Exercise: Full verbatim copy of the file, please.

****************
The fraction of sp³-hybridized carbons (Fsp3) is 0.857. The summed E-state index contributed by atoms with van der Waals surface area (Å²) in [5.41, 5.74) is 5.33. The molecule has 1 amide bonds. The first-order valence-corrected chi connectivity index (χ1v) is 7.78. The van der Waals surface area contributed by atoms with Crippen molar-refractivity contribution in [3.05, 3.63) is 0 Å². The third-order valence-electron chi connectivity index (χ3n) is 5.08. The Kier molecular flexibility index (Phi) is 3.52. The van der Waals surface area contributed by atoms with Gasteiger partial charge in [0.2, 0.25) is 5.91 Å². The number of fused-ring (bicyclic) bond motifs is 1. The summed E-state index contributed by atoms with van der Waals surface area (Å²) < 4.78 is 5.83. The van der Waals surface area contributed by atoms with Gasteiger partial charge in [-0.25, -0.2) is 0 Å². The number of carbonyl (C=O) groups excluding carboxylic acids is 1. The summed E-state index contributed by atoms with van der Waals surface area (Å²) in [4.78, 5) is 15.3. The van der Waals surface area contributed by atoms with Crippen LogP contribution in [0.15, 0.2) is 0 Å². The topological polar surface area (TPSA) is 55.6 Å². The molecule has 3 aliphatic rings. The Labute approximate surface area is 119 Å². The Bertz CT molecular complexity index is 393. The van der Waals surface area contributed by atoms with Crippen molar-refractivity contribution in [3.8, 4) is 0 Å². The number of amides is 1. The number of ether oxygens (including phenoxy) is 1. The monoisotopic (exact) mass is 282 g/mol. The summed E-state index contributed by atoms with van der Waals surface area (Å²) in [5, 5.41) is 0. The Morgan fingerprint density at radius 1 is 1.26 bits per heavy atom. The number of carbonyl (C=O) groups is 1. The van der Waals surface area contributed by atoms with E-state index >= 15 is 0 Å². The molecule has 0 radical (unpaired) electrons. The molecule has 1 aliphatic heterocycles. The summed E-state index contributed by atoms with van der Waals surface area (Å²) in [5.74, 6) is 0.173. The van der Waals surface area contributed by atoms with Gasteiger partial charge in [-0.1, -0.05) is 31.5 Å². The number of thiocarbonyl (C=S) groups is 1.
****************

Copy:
The fraction of sp³-hybridized carbons (Fsp3) is 0.857. The summed E-state index contributed by atoms with van der Waals surface area (Å²) in [5.41, 5.74) is 5.33. The molecule has 1 amide bonds. The first-order valence-corrected chi connectivity index (χ1v) is 7.78. The van der Waals surface area contributed by atoms with Crippen molar-refractivity contribution in [3.05, 3.63) is 0 Å². The third-order valence-electron chi connectivity index (χ3n) is 5.08. The Kier molecular flexibility index (Phi) is 3.52. The van der Waals surface area contributed by atoms with Gasteiger partial charge in [0.2, 0.25) is 5.91 Å². The number of fused-ring (bicyclic) bond motifs is 1. The summed E-state index contributed by atoms with van der Waals surface area (Å²) < 4.78 is 5.83. The van der Waals surface area contributed by atoms with Gasteiger partial charge in [-0.25, -0.2) is 0 Å². The number of carbonyl (C=O) groups excluding carboxylic acids is 1. The summed E-state index contributed by atoms with van der Waals surface area (Å²) in [4.78, 5) is 15.3. The van der Waals surface area contributed by atoms with Crippen LogP contribution in [0.15, 0.2) is 0 Å². The topological polar surface area (TPSA) is 55.6 Å². The molecule has 3 aliphatic rings. The Labute approximate surface area is 119 Å². The Bertz CT molecular complexity index is 393. The van der Waals surface area contributed by atoms with Crippen molar-refractivity contribution in [3.8, 4) is 0 Å². The number of amides is 1. The number of ether oxygens (including phenoxy) is 1. The monoisotopic (exact) mass is 282 g/mol. The summed E-state index contributed by atoms with van der Waals surface area (Å²) in [5, 5.41) is 0. The Morgan fingerprint density at radius 1 is 1.26 bits per heavy atom. The number of carbonyl (C=O) groups is 1. The van der Waals surface area contributed by atoms with E-state index >= 15 is 0 Å². The molecule has 0 radical (unpaired) electrons. The molecule has 1 aliphatic heterocycles. The summed E-state index contributed by atoms with van der Waals surface area (Å²) in [5.74, 6) is 0.173. The van der Waals surface area contributed by atoms with Gasteiger partial charge in [-0.1, -0.05) is 31.5 Å². The number of thiocarbonyl (C=S) groups is 1.